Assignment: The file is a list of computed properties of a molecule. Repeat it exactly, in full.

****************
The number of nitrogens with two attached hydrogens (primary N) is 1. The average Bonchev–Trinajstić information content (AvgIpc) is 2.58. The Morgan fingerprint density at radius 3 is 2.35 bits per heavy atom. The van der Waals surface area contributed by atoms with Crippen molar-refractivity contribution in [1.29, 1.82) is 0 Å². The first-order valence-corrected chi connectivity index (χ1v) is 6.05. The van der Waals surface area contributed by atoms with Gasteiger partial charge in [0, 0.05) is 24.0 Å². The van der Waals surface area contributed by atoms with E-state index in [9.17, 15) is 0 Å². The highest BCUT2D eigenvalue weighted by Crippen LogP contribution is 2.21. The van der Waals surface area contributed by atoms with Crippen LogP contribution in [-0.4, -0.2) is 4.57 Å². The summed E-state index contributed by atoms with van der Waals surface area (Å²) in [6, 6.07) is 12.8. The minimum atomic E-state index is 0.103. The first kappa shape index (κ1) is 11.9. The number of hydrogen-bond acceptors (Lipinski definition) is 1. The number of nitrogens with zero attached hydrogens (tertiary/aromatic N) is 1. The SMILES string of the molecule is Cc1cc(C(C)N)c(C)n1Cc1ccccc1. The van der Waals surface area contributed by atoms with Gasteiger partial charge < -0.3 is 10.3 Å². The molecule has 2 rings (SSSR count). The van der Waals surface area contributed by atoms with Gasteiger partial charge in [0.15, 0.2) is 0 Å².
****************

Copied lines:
The number of nitrogens with two attached hydrogens (primary N) is 1. The average Bonchev–Trinajstić information content (AvgIpc) is 2.58. The Morgan fingerprint density at radius 3 is 2.35 bits per heavy atom. The van der Waals surface area contributed by atoms with Crippen molar-refractivity contribution in [1.29, 1.82) is 0 Å². The first-order valence-corrected chi connectivity index (χ1v) is 6.05. The van der Waals surface area contributed by atoms with Gasteiger partial charge in [0, 0.05) is 24.0 Å². The van der Waals surface area contributed by atoms with E-state index in [9.17, 15) is 0 Å². The highest BCUT2D eigenvalue weighted by Crippen LogP contribution is 2.21. The van der Waals surface area contributed by atoms with Crippen LogP contribution in [-0.4, -0.2) is 4.57 Å². The summed E-state index contributed by atoms with van der Waals surface area (Å²) in [6, 6.07) is 12.8. The minimum atomic E-state index is 0.103. The first kappa shape index (κ1) is 11.9. The number of hydrogen-bond acceptors (Lipinski definition) is 1. The number of nitrogens with zero attached hydrogens (tertiary/aromatic N) is 1. The SMILES string of the molecule is Cc1cc(C(C)N)c(C)n1Cc1ccccc1. The van der Waals surface area contributed by atoms with Gasteiger partial charge < -0.3 is 10.3 Å². The molecule has 2 rings (SSSR count). The van der Waals surface area contributed by atoms with Gasteiger partial charge in [0.15, 0.2) is 0 Å².